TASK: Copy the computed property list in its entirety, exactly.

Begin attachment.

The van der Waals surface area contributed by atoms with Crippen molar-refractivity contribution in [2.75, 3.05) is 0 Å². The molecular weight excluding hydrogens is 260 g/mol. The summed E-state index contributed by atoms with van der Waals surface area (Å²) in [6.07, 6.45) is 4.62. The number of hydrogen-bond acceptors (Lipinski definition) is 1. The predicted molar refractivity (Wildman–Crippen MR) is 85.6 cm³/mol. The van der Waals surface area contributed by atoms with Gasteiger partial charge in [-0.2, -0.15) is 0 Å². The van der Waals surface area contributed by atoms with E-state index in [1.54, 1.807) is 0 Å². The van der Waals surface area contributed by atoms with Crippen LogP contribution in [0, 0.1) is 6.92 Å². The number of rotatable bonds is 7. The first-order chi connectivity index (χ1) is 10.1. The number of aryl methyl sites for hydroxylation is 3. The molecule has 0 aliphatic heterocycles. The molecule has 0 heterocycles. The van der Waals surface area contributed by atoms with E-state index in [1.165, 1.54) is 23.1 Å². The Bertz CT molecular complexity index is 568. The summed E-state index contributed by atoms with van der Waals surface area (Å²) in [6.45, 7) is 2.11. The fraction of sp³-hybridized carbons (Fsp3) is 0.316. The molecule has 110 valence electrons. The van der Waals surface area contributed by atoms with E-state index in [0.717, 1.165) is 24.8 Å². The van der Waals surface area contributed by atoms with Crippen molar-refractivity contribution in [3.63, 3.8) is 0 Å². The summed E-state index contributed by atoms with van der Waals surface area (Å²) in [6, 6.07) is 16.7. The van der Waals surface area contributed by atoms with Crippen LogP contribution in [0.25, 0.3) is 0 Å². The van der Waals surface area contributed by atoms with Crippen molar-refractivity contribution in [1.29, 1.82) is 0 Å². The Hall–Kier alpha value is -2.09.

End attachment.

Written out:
The van der Waals surface area contributed by atoms with Crippen molar-refractivity contribution in [2.75, 3.05) is 0 Å². The molecular weight excluding hydrogens is 260 g/mol. The summed E-state index contributed by atoms with van der Waals surface area (Å²) in [6.07, 6.45) is 4.62. The number of hydrogen-bond acceptors (Lipinski definition) is 1. The predicted molar refractivity (Wildman–Crippen MR) is 85.6 cm³/mol. The van der Waals surface area contributed by atoms with Gasteiger partial charge in [-0.2, -0.15) is 0 Å². The van der Waals surface area contributed by atoms with E-state index in [1.54, 1.807) is 0 Å². The van der Waals surface area contributed by atoms with Crippen LogP contribution in [0, 0.1) is 6.92 Å². The number of rotatable bonds is 7. The first-order chi connectivity index (χ1) is 10.1. The number of aryl methyl sites for hydroxylation is 3. The molecule has 0 aliphatic heterocycles. The molecule has 0 heterocycles. The van der Waals surface area contributed by atoms with E-state index in [1.165, 1.54) is 23.1 Å². The Bertz CT molecular complexity index is 568. The summed E-state index contributed by atoms with van der Waals surface area (Å²) in [6.45, 7) is 2.11. The fraction of sp³-hybridized carbons (Fsp3) is 0.316. The molecule has 110 valence electrons. The van der Waals surface area contributed by atoms with E-state index in [0.717, 1.165) is 24.8 Å². The van der Waals surface area contributed by atoms with Crippen molar-refractivity contribution in [3.63, 3.8) is 0 Å². The summed E-state index contributed by atoms with van der Waals surface area (Å²) in [6, 6.07) is 16.7. The van der Waals surface area contributed by atoms with Crippen LogP contribution in [0.25, 0.3) is 0 Å². The van der Waals surface area contributed by atoms with Crippen molar-refractivity contribution in [1.29, 1.82) is 0 Å². The Hall–Kier alpha value is -2.09.